Benchley also goes on to say that of course the novel is not the film - the book he wrote was well-rounded, with a quiet understanding of the socio-economic undercurrents as well as a relatively solid grasp on female emotion, while the film (albeit BRILLIANT) was about a big shark. And while I already knew most of the changes made for the film, it was a treat to go back and see what the story was before it was the first summer blockbuster, and how those exclusions contributed to making it such a hit.
Our protagonist Ben Collier doesn't have too many layers and his drives seem pretty basic, but he's a cool head in a very hot place and time. Ironically, his army composure and quickness of mind keep him above many of the Hollywood snares, keeping (as it were) stardust from getting into his eyes. While investigating his estranged brother's death, Collier enlists the help of everyone from the head of the studio he's working for, to the local German community (rife with Communists and ex-Communists), to a sneaky columnist, to the FBI.
But some of Collier's best help comes in the form of the most developed of Kanon's characters, Bunny Jenkins - gay former-child-star, now assistant to studio head Sol Lasner. For Bunny, the industry and the studio are everything, and wherever a problem may arise to obstruct that beautiful truth--be it an ugly dress or Joseph McCarthy's witch-hunting predecessor--Bunny has a fix for it. Fortunately for Collier, Bunny ends up on his side.
Though it took me a while to get through, I did like this book. I only wish that I might have been more versed in the time period before I took it up.
|Available at Amazon.com|
Upon their arrival in Venice--alone, cold, and hungry--they're taken in by a band of child-thieves, led by a slightly older child who calls himself The Thief Lord. For some time, everything goes well for the group who are supplied by their daily wallet-snatching, as well as by larger robberies that the Thief Lord takes on by himself in the dark of night. But then the Lord and his crew are offered a break-in job they can't refuse, just as a bumbling detective appears hot on the trail of aunt Esther's runaway nephews.
And just as you think all will be lost -- the Thief Lord has been revealed as being a thief only of his own home, the detective has caught up to them and escaped the childrens' grasp, and they've now been caught breaking into a private home -- that is when the magic comes in. It's not an easily-explained magic which could be why the book feels somewhat lopsided.
On the one hand, you have the children who are perfectly content to remain as they are and grow up in due time, and on the other you have Scipio and the Conte and Barbarossa, whose desires to be what they are not amount to enough to refresh this old magic of either turning the clock backward or forward. For Scipio, it comes across as a kind of Peter Pan in reverse.
I liked the book, and I enjoyed Funke's attention to detail, which made Venice seem magical on its own. However, the late introduction of "real" magic and the general weakness of all of the antagonists made the novel itself kind of weak. I loved the merry band of thieving children à la Robin Hood or Peter Pan, but without a solid Sheriff of Nottingham or Captain Hook to pit them against, there just isn't much of a good story.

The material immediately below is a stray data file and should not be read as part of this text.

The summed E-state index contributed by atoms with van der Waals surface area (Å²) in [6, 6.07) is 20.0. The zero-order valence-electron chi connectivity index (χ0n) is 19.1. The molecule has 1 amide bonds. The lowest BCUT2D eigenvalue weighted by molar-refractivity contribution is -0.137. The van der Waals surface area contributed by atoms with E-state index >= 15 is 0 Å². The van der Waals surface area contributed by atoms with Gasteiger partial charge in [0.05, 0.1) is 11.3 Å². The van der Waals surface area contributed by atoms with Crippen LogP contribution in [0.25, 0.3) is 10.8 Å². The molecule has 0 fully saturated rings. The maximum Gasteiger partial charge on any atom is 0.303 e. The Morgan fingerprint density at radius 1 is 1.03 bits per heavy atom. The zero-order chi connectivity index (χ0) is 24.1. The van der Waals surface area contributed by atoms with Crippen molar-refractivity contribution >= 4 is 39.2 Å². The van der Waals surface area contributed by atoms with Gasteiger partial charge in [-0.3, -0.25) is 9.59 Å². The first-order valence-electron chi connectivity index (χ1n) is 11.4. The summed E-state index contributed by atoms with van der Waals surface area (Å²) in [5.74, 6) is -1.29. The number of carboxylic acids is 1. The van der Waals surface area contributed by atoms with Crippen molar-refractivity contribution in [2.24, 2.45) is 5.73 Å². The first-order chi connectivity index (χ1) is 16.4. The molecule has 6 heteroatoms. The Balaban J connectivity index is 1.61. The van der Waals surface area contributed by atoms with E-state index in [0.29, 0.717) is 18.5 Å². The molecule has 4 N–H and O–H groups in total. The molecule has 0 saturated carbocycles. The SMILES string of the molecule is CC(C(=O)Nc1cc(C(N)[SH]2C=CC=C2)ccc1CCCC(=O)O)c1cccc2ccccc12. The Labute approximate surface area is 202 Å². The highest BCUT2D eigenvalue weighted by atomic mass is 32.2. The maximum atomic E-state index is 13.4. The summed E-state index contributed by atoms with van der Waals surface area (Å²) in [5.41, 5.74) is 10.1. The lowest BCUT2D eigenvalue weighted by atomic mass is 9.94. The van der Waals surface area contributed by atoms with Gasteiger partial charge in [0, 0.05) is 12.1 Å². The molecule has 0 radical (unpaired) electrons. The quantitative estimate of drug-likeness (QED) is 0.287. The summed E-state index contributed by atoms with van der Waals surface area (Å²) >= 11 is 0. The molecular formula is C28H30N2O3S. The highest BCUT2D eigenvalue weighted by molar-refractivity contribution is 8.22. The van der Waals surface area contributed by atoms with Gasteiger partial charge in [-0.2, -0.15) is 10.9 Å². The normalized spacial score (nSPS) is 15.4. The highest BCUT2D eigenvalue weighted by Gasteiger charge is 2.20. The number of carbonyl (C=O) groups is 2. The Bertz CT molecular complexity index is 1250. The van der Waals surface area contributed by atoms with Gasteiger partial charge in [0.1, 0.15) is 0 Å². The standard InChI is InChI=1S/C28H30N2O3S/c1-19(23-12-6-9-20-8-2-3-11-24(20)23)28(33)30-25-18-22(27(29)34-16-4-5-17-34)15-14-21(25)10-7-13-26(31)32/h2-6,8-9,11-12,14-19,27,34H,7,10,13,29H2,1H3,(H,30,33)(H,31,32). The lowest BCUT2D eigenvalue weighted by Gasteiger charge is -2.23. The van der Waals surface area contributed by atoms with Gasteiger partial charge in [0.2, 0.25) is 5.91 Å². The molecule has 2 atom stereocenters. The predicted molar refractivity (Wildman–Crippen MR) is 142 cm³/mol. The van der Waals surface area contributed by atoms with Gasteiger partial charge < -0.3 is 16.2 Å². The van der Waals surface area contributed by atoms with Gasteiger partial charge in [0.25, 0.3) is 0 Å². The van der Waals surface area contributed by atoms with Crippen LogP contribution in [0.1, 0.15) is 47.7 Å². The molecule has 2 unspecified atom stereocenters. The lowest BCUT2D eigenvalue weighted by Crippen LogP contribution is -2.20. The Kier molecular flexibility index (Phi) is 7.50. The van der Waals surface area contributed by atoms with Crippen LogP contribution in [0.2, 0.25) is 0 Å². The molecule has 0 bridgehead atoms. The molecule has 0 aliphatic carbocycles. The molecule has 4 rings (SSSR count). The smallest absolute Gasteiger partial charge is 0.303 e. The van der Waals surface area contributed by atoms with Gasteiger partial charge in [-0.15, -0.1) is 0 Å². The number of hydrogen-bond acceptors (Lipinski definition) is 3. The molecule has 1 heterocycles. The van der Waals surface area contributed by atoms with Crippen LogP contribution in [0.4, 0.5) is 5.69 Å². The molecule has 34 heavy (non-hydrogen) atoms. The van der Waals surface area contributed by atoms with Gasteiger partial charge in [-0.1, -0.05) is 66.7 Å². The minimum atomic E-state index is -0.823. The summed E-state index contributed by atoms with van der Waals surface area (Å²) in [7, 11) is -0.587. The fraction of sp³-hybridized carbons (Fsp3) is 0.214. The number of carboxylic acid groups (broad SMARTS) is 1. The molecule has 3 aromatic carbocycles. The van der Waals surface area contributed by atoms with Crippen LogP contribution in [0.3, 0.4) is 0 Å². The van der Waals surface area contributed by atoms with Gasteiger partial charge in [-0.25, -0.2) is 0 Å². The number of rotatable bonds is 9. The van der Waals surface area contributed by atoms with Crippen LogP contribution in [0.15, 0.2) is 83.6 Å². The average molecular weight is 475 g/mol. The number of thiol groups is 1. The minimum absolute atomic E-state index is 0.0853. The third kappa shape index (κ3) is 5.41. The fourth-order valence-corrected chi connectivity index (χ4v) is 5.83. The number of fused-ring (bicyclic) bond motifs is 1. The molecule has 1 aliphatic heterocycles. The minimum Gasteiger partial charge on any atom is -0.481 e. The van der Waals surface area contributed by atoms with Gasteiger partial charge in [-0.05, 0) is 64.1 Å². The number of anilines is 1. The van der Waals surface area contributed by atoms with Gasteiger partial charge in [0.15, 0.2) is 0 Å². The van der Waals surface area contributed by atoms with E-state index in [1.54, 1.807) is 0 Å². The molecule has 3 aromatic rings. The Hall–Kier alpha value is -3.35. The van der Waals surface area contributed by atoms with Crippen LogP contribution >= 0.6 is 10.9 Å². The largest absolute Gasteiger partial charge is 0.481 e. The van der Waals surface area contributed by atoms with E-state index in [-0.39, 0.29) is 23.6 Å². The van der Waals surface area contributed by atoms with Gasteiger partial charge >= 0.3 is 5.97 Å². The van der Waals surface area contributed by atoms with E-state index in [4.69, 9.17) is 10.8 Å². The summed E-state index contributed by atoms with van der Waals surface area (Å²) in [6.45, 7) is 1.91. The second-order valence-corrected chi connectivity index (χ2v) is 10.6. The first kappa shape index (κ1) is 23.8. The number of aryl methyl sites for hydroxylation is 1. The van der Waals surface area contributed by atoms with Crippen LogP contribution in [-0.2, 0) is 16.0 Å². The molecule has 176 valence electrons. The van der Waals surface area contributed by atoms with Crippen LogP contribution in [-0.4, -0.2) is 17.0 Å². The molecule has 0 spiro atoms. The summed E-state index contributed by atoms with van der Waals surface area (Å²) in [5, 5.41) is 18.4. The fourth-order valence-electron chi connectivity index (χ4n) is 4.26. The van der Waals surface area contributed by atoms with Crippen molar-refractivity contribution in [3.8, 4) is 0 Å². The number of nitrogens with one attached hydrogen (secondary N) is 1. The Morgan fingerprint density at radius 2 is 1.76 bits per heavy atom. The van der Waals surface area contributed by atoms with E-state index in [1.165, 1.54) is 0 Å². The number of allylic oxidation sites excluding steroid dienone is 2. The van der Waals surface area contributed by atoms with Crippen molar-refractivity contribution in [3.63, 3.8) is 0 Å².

|I am *in love* with this cover|
Bondoux has managed to make adult emotions and situations playful by creating a whole new world out of the mixed origins of our real world. She’s taken known cultures – American, German, Italian, Spanish, Indian, Japanese and French (for example) and mixed them together, mixed their languages together, to make this new world with its new vocabulary.
Some terms and items retain their meanings (i.e. a harem is still a harem and a sword is still a sword) but others are composites of various languages. For instance, the robes worn inside the harem are called “sarimonos,” an obvious combination of the Indian sari and the Japanese kimono. (Yes, I feel like the dad in My Big Fat Greek Wedding.) . And then there are the slave-guardians of Gai’s harem, the preunuchs, a term which sounds like a mix of “prefect” (at least, by Harry Potter standards of the definition of prefect) and “eunuch.”
Bondoux not only combined languages, but created a tour de force of both cultural and literary pastiche. The structure of the story is basically reminiscent of French and German fairy tales but as the journey continues the palate broadens, dipping into shades of Greek tragedy, biblical parables and even venturing towards LeGuin’s Earthsea in the chapters on the archipelago. Even some of the character names draw on literature and myths—specifically Orpheus (related to the myth of Orpheus and Euridice), Zeph (best associated with Zephyrus who brought Psyche to Cupid’s palace) and—though perhaps the most obscure—Babilas (who is quite large and quite strong, whereas St. Babilas was the patron saint of those with rheumatism and arthritis.)
I imagine the novel was quite a task for translator Anthea Bell to take on. Taking words of mixed origins settled among the regular French text must have been slightly troublesome. However, she managed wonderfully. As beautiful as I’m sure the novel reads in its original French, Ms. Bell has managed to take Bondoux’s work and make English feel like the original. That being said, the real beauty lies in the imaginative world that Bondoux has created—a world where women are sometimes islands, fathers are not always kind, and dreams aren’t always what we’ve wished for.